Fireworks expected during Sprint Cup final

DEAN MCNULTY, QMI Agency

, Last Updated: 6:37 PM ET

HOMESTEAD, Fla. — The folks who work in the ivory towers down at NASCAR’s Daytona Beach headquarters must surely be rubbing their hands with glee at the thought of Denny Hamlin, Jimmie Johnson and Kevin Harvick crashing and banging their way to a Sprint Cup championship on Sunday in the Ford 400 at Homestead Miami Speedway.

Because ever since series racing director John Darby told drivers last February to “have at it boys” in order to put some of that old-time feuding and fighting back in the sport, there has been a sense that come down to the final race there would be fireworks galore.

And while bodies like the National Football League and the National Hockey League have battled against the perception that their games are all about the violence, NASCAR this season has openly cheered on such mayhem on the race track.

It pretty much turned a blind eye when Brad Keselowski and Carl Edwards were playing chicken at 190 m.p.h. at Atlanta, handing both only slaps on the wrists for what could have been ugly consequences of 3,400 pound Sprint Cup stock cars crashing at those speeds.

In fact, as the race that will decide the 2010 Sprint Cup championship draws closer, it is the picture of Hamlin, in the No. 11 Joe Gibbs Racing Toyota, Johnson in the No. 48 Hendrick Motorsports Chevrolet and Harvick in the No. 29 Richard Childress Racing Chevrolet in a no-holds-barred cage match that NASCAR chooses to promote.

NASCAR boss Brian France gave the green light to the “whatever it takes to win" mantra himself at a press conference on the eve of the big race.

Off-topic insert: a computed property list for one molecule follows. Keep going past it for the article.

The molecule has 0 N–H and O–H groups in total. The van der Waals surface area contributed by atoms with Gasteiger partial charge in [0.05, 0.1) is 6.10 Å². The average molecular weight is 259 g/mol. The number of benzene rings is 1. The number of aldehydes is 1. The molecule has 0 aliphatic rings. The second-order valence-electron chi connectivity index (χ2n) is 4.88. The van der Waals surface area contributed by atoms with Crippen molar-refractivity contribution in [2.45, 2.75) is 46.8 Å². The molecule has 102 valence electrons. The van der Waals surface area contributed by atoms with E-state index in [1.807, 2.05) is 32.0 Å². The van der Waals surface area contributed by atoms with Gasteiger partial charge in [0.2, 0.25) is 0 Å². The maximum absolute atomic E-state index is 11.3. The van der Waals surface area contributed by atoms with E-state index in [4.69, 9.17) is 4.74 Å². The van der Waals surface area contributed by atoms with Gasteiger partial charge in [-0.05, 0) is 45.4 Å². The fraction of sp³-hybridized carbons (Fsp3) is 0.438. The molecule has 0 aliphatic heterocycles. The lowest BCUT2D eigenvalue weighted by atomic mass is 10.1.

“I would expect (fireworks) if two or three are going down to the wire, I’ve said it before, this is a contact sport,” France said. “This is what you’re going to get (when you get) shoved around a little bit if somebody is trying to get by and you’re trying to win a championship.

“And despite how much is on the line, they have got to settle it on the track.”

If this isn’t an endorsement of wild west racing, I don’t know what is.

Yet all three of the championship contenders see it much the same way.

Kevin Harvick, who will start Sunday’s race 46 points behind Hamlin, said he’s got nothing to lose by throwing caution to the wind.

“There’s not a lot for us to lose,” he said.

Although Harvick said he is friends with both Hamlin and Johnson, those relationships mean nothing once he is strapped in his race car.

“I think we all understand that the friendships off the racetrack don’t follow onto the racetrack,” he said. “I think if it comes down to the end I’ll do whatever I have to do.”

Johnson, just 15 points back of Hamlin and trying for a historic fifth consecutive NASCAR championship, is on board with the beat-down-the-doors style of racing if that is what it takes to bring home the trophy.

“After 38 races or 36 points races at this point, the dreams of winning a championship that we all have, you’ll do anything you can to win,” he said. “It’s about going out and racing as hard as you can.”

While Hamlin was a little less direct in his overview of Sunday’s race strategy — after all he can control his own destiny simply by finishing in front of both Johnson and Harvick — he still said he was prepared for any and all scenarios if the race came down to pushing aside either of his competitors on the track.

“You would do what it takes to win a championship,” he said.

dean.mcnulty@sunmedia.ca


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